Family Intervention

The confusion of addiction“My sister-in-law was on a downward spiral and didn’t have much time before she either killed herself or someone else. She had run out of options and her family and friends felt helpless”

This is a common story. Everyone around an addict knows they need help, yet, typically the addict can’t see it. Many die that way.  Interventions Plus provides the family with information and support about the intervention process.

“If it wasn’t for my family getting an interventionist involved, I would not be alive today. I was searching for a way out, but my addiction had a hold on my life.  I am forever grateful to my family, for the opportunity to change my life.”

How does the addict react to pressure?

The addict doesn’t have the same reality about their addiction non-addicts might. They may have health problems, few friends, no job or income but feel they are “doing OK”. Many addicts have overdosed on drugs, coming very close to death and are right back using drugs the next day.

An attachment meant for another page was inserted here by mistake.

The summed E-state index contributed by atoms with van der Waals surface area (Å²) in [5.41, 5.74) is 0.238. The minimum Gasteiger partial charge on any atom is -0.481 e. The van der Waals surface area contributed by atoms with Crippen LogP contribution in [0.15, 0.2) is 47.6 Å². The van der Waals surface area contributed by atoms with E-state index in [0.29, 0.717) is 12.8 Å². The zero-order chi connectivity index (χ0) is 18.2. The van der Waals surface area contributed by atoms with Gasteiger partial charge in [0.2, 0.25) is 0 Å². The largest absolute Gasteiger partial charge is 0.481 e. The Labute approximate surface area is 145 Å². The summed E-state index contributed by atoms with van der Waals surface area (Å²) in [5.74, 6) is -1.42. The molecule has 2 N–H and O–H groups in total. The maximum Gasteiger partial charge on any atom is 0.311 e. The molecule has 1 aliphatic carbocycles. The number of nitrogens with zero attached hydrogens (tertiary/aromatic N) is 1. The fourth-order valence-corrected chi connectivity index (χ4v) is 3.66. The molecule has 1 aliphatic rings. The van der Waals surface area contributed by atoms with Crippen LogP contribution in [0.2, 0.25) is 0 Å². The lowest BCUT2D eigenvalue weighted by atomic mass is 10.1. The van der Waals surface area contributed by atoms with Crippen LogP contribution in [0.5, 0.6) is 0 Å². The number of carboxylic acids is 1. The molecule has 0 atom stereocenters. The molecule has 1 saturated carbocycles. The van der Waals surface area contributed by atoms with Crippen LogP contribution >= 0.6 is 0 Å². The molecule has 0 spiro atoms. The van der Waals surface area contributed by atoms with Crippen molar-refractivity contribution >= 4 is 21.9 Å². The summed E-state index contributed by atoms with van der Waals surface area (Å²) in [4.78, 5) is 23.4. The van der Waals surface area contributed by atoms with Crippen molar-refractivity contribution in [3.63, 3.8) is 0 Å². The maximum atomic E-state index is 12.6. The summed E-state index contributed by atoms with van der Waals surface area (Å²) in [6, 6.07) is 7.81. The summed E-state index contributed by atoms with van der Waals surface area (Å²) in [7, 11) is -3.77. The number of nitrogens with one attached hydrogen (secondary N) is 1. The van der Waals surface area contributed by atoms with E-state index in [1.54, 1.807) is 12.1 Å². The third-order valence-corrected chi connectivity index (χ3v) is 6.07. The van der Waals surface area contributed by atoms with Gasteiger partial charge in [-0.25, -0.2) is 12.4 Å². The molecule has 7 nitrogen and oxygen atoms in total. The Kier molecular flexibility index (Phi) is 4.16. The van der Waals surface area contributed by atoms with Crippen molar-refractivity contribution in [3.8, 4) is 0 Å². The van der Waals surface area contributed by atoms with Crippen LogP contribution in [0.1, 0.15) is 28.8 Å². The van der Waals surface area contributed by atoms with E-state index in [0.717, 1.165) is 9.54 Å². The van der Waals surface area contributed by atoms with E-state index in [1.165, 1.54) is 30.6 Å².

The addict will encounter added pressure, which forces them to make an actual decision about whether to seek help or continue to use.

Pending legal charges that could easily lead to jail time, threat of losing a spouse and potential job loss, all are possible situations where a person has enough pressure to fight the addiction and seek help. It is easy to assume the addict is only seeking help to avoid jail or some other evaluation, which in many cases, is true. The fact remains an addict will only seek help when someone or something pushes him out of his “addiction comfort zone” and forces him into a decision. Very few addicts with access to money, a place to live, people who agree with his usage and no legal issues seek help. They “don’t have a problem”.

This is very important to understand and will be crucial in any attempt at intervention.

When should an intervention take place?

The timing of an intervention is crucial and needs planning but at the same time an addict’s life is very unstable so opportunities present themselves reasonably frequently.